Abstract: Governance and the Success of U.S. Community Banks, 1790-2010: Mutual Savings Banks, Local Commercial Banks, and the Merchants (National) Bank of New Bedford, Massachusetts

Robert E. Wright

Abstract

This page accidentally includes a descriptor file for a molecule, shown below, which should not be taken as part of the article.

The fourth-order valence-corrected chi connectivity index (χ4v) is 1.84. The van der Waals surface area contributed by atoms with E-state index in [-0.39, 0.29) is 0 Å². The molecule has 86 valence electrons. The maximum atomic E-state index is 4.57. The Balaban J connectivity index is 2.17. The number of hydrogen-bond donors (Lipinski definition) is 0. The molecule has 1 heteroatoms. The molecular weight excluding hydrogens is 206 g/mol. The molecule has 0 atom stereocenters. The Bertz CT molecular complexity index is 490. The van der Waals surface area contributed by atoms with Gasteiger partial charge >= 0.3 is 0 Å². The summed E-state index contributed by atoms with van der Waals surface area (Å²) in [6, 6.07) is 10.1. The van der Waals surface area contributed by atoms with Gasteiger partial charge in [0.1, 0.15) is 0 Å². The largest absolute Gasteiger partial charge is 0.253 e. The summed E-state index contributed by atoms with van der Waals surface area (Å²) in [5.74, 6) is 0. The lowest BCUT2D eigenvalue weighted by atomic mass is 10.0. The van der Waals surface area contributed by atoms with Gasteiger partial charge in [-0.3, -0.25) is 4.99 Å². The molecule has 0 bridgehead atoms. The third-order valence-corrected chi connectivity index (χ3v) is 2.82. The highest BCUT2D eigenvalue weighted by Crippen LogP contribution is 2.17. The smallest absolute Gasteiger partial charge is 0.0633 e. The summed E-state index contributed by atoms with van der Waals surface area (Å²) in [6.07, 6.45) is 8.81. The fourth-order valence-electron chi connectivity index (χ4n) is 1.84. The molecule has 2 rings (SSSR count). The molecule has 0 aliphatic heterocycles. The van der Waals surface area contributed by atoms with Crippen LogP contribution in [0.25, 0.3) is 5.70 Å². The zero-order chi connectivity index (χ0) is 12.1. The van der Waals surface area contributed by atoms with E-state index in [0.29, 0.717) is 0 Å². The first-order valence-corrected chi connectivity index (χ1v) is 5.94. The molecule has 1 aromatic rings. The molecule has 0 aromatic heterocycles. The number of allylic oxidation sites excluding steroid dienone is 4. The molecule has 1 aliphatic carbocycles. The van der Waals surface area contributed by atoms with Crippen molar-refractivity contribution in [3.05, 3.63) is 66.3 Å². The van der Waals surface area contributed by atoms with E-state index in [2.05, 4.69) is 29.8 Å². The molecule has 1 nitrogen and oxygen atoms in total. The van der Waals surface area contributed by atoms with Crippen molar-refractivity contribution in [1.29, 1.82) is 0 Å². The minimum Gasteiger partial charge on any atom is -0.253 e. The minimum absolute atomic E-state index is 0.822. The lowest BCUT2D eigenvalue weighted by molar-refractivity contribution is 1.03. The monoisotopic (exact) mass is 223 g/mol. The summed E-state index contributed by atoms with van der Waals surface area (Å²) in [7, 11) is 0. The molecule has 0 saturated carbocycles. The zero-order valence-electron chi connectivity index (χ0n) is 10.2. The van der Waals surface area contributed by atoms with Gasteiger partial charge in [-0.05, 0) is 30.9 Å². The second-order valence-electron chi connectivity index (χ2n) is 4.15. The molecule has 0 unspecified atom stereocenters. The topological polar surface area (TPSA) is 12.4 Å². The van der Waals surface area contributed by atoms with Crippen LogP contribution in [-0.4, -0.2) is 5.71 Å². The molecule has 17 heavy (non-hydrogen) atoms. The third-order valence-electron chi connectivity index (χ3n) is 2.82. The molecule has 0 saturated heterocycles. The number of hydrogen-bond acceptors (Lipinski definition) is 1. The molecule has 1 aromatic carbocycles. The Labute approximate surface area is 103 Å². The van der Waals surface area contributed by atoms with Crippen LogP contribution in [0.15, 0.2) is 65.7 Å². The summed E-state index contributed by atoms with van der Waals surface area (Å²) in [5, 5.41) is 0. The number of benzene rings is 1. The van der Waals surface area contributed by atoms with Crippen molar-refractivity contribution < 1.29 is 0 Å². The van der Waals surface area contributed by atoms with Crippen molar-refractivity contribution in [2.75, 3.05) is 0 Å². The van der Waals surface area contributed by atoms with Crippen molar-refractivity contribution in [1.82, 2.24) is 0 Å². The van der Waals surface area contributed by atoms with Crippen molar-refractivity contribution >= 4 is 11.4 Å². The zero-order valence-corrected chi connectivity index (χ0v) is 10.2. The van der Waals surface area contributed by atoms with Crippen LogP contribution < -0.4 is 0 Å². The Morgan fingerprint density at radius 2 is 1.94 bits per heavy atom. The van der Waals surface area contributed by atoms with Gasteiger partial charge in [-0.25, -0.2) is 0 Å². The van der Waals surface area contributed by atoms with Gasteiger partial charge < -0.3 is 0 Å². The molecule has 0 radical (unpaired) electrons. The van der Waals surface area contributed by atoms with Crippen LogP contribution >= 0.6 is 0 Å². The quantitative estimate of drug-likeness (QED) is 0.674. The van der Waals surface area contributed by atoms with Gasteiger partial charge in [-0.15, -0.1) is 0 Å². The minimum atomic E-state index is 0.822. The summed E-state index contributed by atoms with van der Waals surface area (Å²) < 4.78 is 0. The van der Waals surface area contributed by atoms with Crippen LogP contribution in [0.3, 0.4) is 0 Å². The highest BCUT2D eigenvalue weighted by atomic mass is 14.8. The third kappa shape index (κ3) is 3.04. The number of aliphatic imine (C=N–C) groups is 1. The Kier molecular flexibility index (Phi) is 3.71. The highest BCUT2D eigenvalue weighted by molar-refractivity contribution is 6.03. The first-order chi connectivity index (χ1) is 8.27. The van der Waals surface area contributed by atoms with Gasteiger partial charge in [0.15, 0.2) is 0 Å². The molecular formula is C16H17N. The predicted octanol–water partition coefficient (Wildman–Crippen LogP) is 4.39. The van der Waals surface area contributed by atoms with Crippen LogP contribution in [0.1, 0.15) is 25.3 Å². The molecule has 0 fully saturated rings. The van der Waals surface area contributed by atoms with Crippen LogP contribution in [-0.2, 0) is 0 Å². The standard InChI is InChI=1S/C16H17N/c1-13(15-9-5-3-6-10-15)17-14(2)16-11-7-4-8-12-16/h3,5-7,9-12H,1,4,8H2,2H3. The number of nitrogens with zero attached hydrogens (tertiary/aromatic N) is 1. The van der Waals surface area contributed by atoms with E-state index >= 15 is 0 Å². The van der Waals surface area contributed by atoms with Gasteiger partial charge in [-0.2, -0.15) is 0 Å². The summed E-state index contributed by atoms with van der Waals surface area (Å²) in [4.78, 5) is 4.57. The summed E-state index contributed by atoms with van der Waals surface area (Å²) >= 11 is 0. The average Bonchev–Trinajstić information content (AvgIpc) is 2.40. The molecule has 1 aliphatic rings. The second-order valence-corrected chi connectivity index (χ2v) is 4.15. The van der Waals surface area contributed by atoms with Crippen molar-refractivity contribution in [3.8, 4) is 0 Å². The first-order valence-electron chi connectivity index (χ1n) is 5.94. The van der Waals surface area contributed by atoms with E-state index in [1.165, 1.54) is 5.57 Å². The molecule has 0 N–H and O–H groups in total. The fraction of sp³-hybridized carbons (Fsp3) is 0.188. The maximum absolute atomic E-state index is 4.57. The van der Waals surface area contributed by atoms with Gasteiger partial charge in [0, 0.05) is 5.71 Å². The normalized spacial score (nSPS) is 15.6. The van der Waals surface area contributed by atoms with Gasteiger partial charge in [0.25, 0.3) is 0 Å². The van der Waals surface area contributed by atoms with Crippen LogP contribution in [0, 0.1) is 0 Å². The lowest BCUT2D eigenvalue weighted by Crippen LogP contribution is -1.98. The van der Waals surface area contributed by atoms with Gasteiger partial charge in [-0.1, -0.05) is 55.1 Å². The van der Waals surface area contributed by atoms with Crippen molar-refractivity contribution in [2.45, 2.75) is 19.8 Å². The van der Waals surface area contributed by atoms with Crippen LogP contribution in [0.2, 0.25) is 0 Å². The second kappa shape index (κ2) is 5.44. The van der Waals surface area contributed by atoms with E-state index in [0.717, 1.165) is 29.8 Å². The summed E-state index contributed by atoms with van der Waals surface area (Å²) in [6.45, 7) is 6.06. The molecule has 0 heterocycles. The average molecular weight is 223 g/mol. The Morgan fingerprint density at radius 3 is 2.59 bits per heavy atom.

Annual time series data show that from 1790 through 2010 only about one percent of U.S. commercial banks failed each year on average. Many community banks, including mutual savings banks and local commercial banks, provided valuable intermediation services for decades before failing or, more likely, merging. The key to community bank success was governance. Local long-term investors, like the stockholders of the Merchants Bank of New Bedford (later the Merchants National Bank), had both the incentive and the ability to elect effective board directors who carefully chose and monitored bank officers (presidents and cashiers) charged with producing steady dividends.

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